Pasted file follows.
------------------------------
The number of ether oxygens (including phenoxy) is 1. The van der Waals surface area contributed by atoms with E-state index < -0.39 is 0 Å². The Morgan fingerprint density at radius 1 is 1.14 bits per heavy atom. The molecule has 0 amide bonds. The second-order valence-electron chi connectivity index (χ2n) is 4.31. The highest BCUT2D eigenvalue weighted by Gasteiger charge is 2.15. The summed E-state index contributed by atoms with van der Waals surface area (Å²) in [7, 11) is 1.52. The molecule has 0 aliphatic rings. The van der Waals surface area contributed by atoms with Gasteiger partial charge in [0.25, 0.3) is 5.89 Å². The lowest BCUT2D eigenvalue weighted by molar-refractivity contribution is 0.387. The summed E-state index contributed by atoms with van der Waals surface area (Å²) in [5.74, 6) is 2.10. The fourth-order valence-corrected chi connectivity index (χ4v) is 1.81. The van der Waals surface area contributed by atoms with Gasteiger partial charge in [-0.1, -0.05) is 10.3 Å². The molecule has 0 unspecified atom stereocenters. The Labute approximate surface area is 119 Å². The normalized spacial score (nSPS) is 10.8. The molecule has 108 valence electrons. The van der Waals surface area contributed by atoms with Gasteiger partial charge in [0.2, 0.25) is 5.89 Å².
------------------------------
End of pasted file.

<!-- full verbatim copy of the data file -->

The number of ether oxygens (including phenoxy) is 1. The van der Waals surface area contributed by atoms with E-state index < -0.39 is 0 Å². The Morgan fingerprint density at radius 1 is 1.14 bits per heavy atom. The molecule has 0 amide bonds. The second-order valence-electron chi connectivity index (χ2n) is 4.31. The highest BCUT2D eigenvalue weighted by Gasteiger charge is 2.15. The summed E-state index contributed by atoms with van der Waals surface area (Å²) in [7, 11) is 1.52. The molecule has 0 aliphatic rings. The van der Waals surface area contributed by atoms with Gasteiger partial charge in [0.25, 0.3) is 5.89 Å². The lowest BCUT2D eigenvalue weighted by molar-refractivity contribution is 0.387. The summed E-state index contributed by atoms with van der Waals surface area (Å²) in [5.74, 6) is 2.10. The fourth-order valence-corrected chi connectivity index (χ4v) is 1.81. The van der Waals surface area contributed by atoms with Gasteiger partial charge in [-0.1, -0.05) is 10.3 Å². The molecule has 0 unspecified atom stereocenters. The Labute approximate surface area is 119 Å². The normalized spacial score (nSPS) is 10.8. The molecule has 108 valence electrons. The van der Waals surface area contributed by atoms with Gasteiger partial charge in [0.2, 0.25) is 5.89 Å².